Relief Valve Replacement vs. Bench Testing (IIAR 6, Part 15)


Replacement of pressure relief valves (PRVs) every five (5) years has long been established as RAGAGEP in industry documents (IIAR Bulletin No. 109 and No. 110) and manufacturer literature. ANSI/IIAR 6-2019 §13.1.2 introduces an alternative for owners that desire to increase the service life of their PRVs. The alternate test method can extend the service life of PRVs to ten (10) years and works as follows:

  • After five (5) years of service, a representative sample of relief valves must be removed from service and bench tested;
    • The representative sample must not be less than seven (7) PRVs or 5% of the total number of PRVs installed, whichever is greater;
    • The representative sample must be comprised of the PRVs experiencing the harshest environment and have been installed for the longest period of time;
    • The representative sample must be replaced with new PRVs;
  • The bench test must verify the following:
    • The PRV does not leak before reaching 90% of its set pressure;
    • The PRV activates at ±3% of the PRV set pressure;
    • The PRV is fully open by 110% of the PRV set pressure;
  • Where all of the tested PRVs pass the bench test, the remaining installed PRVs may continue in service for another year until the next representative sample of PRVs are removed and tested;
  • Where any of the tested PRVs fail the bench test, all PRVs that have been in service for a time period equal to or greater than the failed valve must be replaced, bench tested, or recertified within 6 months;
  • The maximum allowable service life for all PRVs must be decreased to one year less than the actual service life of the failed PRV;
  • If no PRVs fail a bench test after five (5) consecutive years, all remaining PRVs must still be replaced. The maximum service allowable service life for a PRV is ten (10) years even with 100% pass rate on bench testing.
  • A.13.1.2 includes two helpful examples which demonstrate how the alternate test method might look at a facility. In Example #1, a system with 100 PRVs successfully passes each bench test and achieves the maximum allowable service life of ten years for 65 of their PRVs. In this example, the facility would replace 328 PRVs over a twenty-year span, compared to 500 PRVs if time based PRV replacement were followed.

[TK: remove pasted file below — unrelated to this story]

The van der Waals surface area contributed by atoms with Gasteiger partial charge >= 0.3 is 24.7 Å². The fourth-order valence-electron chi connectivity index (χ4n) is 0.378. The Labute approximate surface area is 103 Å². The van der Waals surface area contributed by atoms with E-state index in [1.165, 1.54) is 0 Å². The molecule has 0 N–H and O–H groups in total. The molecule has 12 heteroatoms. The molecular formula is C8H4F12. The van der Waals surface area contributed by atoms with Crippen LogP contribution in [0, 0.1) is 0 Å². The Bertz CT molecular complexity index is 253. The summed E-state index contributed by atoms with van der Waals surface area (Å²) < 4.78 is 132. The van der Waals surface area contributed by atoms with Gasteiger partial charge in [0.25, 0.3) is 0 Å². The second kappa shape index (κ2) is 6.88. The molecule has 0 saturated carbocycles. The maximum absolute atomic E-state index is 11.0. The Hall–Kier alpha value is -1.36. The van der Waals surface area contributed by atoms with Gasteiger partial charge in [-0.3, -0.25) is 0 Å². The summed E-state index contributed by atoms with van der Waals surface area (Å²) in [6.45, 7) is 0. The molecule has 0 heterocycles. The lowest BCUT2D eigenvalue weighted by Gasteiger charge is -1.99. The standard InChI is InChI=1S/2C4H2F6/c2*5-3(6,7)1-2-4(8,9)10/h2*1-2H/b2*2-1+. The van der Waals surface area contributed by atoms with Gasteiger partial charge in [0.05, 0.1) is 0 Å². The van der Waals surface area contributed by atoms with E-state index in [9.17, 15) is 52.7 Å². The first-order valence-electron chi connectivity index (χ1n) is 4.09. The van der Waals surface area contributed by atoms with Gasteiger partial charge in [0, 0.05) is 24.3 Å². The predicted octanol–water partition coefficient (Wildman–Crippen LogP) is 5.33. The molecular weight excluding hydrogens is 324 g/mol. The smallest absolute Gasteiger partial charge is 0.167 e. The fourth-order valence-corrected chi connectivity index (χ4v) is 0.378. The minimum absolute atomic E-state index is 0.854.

Example #2 is a more complex scenario in which the PRVs were installed in different years and at least one PRV failed the bench test in the 9th year after installation. The example illustrates the complexity involved in accounting for PRVs at large facilities with various PRV installation dates.

The alternate test method will not be a cost-effective solution for every facility. For systems with less than 50 PRVs, there simply will not be enough valves eligible for extended service life due to the requirement to test at least seven (7) PRVs annually. As an example, if a system has forty (40) PRVs and seven (7) are successfully bench tested each year, only five (5) PRVs would benefit from ten years of service without being bench tested.

This is Part 15 of a series on IIAR 6. You can access previous blogs in this series below:

Leave a Reply

Your email address will not be published. Required fields are marked *